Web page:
It is quite clear in my mind that the common incentives in the Investment Code were abolished by the Income Tax Act 1997. Before that final fact there was a creeping claw back on the scope of the incentives in 1996. As the package of otherwise vested rights acquired under the certificates atrophied and changed in character and substance no recourse was taken to the appropriate remedies. Eventually the certificates issued to investors were revoked altogether. However the entire terms of the certificates were saved and as such were therefore not wholly expropriated. Holders were required to make an election in writing to benefit by a continuation in force of the incentives. But in order for one to claim an exemption, besides being a holder of a Certificate of Incentives, he, the holder, had to make an election. Further the exemption related to dividends on shares issued by the holder of the certificate. In this case the holders of the certificate were the two nonresident shareholders of Total Uganda Limited. The certificate bestowed upon them the exemption from corporation tax payable by their project Total Uganda. They were also exempted from paying withholding tax on dividends paid to them “on shares issued by the holder ...“ What was exempted was such tax, if any, on shares issued by the holder of the certificate of incentives namely the shareholders in Total Uganda Limited. Thus from 1996 the incentive scheme offered only a pyrrhic haven as only by some remote reference could the exemption be accessed! It was only an assumption that the company Total Uganda was a holder of the incentive certificate, exhibited in these proceedings. The condition set was that a company (investor) could only claim the exemption if it had secured a certificate in its name. Only then would its own shareholders access the exemption.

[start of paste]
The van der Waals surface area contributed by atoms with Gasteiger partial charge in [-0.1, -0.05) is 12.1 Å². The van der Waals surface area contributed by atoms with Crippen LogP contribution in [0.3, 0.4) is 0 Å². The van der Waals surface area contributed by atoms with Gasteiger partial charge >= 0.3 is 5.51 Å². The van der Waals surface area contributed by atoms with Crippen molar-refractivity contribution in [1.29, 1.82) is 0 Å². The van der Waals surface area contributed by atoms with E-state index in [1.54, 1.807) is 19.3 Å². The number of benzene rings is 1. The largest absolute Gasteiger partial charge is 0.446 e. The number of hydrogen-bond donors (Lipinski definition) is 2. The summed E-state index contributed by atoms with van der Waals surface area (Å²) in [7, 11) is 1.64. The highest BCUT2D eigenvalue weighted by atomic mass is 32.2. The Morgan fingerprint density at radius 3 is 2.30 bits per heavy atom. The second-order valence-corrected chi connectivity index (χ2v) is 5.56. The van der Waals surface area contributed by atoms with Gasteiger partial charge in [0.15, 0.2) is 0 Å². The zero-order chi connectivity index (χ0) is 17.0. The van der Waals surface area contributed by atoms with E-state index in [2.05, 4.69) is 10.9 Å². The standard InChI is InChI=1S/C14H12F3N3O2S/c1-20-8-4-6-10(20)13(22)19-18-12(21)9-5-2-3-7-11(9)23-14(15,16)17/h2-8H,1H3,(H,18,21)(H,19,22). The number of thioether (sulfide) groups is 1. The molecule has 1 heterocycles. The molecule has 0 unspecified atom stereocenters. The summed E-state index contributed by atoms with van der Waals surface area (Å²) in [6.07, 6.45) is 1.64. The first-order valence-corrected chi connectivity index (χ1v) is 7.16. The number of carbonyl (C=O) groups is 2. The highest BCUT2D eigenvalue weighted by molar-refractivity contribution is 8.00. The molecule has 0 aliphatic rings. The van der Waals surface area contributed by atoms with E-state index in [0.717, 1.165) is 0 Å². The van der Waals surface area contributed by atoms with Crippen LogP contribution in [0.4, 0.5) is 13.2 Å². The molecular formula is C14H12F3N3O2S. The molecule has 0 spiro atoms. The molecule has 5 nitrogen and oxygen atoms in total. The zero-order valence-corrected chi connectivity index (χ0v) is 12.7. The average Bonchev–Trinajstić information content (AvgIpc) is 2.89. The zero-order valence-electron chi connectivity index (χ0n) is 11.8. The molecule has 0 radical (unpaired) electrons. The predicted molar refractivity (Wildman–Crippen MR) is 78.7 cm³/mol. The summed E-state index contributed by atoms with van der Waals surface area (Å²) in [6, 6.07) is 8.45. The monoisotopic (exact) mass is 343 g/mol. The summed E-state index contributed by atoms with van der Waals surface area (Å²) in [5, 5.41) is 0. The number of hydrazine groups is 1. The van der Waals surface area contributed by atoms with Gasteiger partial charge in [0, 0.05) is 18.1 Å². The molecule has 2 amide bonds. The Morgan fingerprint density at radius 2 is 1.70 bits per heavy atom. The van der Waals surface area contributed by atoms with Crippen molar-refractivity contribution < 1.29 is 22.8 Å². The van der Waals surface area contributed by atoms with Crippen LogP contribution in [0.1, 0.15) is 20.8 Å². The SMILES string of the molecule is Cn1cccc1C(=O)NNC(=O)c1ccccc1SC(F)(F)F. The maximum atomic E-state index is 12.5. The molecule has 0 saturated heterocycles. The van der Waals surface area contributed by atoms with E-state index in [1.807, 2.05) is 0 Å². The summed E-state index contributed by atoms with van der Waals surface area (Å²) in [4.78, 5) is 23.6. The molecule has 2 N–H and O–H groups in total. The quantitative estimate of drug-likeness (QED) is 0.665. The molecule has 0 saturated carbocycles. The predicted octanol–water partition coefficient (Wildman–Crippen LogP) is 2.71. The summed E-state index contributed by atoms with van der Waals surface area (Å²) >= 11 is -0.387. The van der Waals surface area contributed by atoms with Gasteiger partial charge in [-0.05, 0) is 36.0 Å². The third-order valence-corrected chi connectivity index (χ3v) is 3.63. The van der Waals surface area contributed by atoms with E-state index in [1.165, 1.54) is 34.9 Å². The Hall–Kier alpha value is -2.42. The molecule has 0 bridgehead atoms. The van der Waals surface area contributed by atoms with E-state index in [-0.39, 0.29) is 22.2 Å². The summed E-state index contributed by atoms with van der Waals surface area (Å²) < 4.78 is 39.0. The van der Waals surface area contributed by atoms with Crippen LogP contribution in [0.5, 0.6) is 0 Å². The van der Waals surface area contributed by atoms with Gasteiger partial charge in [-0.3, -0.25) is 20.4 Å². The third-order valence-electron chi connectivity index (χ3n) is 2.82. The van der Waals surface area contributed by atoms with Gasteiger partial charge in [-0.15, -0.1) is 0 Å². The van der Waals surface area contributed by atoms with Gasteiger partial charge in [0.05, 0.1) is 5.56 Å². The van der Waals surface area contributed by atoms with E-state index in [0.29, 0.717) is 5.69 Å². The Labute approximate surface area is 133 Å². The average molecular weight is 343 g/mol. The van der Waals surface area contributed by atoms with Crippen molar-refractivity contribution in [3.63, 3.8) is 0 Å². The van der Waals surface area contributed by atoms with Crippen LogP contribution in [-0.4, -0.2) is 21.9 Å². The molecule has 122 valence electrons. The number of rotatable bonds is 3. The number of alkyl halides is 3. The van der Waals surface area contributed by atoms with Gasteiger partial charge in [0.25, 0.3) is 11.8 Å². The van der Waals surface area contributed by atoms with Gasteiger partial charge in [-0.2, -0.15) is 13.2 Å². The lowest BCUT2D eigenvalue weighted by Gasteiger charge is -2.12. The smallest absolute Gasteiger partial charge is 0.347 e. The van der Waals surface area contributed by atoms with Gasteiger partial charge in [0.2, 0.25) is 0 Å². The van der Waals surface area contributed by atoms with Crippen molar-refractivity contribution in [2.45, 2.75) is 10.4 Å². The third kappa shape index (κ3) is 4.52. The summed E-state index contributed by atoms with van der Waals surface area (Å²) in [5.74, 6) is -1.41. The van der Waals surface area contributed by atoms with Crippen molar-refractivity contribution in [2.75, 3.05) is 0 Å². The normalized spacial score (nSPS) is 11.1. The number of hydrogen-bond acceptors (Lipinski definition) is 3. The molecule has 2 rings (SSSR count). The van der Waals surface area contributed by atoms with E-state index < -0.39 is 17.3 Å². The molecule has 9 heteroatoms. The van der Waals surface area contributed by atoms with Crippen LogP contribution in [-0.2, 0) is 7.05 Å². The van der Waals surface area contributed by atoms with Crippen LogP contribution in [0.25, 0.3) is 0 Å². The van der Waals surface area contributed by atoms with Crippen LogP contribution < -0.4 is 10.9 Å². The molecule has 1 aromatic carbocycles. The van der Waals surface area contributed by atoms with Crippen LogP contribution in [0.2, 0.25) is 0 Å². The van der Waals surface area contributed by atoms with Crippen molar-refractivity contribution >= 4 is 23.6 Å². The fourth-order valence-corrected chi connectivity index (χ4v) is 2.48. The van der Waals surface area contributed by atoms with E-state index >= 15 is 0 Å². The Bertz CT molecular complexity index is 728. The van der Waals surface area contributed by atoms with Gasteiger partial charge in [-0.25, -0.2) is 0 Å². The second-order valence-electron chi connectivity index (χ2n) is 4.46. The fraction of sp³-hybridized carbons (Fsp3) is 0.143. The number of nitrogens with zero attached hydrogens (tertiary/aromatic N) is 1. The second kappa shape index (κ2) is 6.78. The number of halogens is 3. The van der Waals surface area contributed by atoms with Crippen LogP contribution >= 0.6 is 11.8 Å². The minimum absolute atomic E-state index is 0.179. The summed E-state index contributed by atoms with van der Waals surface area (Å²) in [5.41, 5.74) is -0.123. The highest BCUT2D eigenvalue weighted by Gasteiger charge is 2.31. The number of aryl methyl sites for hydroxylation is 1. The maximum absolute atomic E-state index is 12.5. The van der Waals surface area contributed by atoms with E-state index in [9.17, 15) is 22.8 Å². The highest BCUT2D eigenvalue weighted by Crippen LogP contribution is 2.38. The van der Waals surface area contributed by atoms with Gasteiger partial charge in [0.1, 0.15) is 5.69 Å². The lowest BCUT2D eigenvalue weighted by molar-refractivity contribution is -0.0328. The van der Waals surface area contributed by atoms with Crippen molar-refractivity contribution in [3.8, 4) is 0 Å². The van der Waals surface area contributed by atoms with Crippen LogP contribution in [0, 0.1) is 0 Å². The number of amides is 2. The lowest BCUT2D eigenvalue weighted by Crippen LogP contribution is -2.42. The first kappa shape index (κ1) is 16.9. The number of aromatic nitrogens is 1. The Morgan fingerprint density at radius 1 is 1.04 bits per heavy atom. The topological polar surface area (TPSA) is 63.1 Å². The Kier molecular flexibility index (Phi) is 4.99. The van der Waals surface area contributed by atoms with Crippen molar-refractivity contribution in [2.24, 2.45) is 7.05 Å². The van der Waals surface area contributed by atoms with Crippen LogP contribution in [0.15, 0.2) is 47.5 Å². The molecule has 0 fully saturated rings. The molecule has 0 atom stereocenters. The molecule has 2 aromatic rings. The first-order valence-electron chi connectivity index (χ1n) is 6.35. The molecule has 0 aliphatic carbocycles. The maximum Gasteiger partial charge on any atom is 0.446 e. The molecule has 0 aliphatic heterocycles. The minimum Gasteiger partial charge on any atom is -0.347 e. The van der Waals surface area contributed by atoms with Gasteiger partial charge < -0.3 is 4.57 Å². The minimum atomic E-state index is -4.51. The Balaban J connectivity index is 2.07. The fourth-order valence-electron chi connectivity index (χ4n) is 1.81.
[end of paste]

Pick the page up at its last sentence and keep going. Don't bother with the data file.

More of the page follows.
As it was Total Uganda Limited was not a holder of the certificate except perhaps as attorneys of its shareholders and no evidence was led on this. Secondly Total Uganda Limited was a statutory collector of the tax but certainly not a statutory beneficiary of the exemption by itself. The law did not provide for a collection agent to elect or opt out of the duty imposed on it by law to withhold tax. The project or enterprise of the investors (in this case Total Uganda Limited) could be a holder of a certificate over its other enterprises, business or projects initiated in Uganda, but not the certificate issued to its own Investors.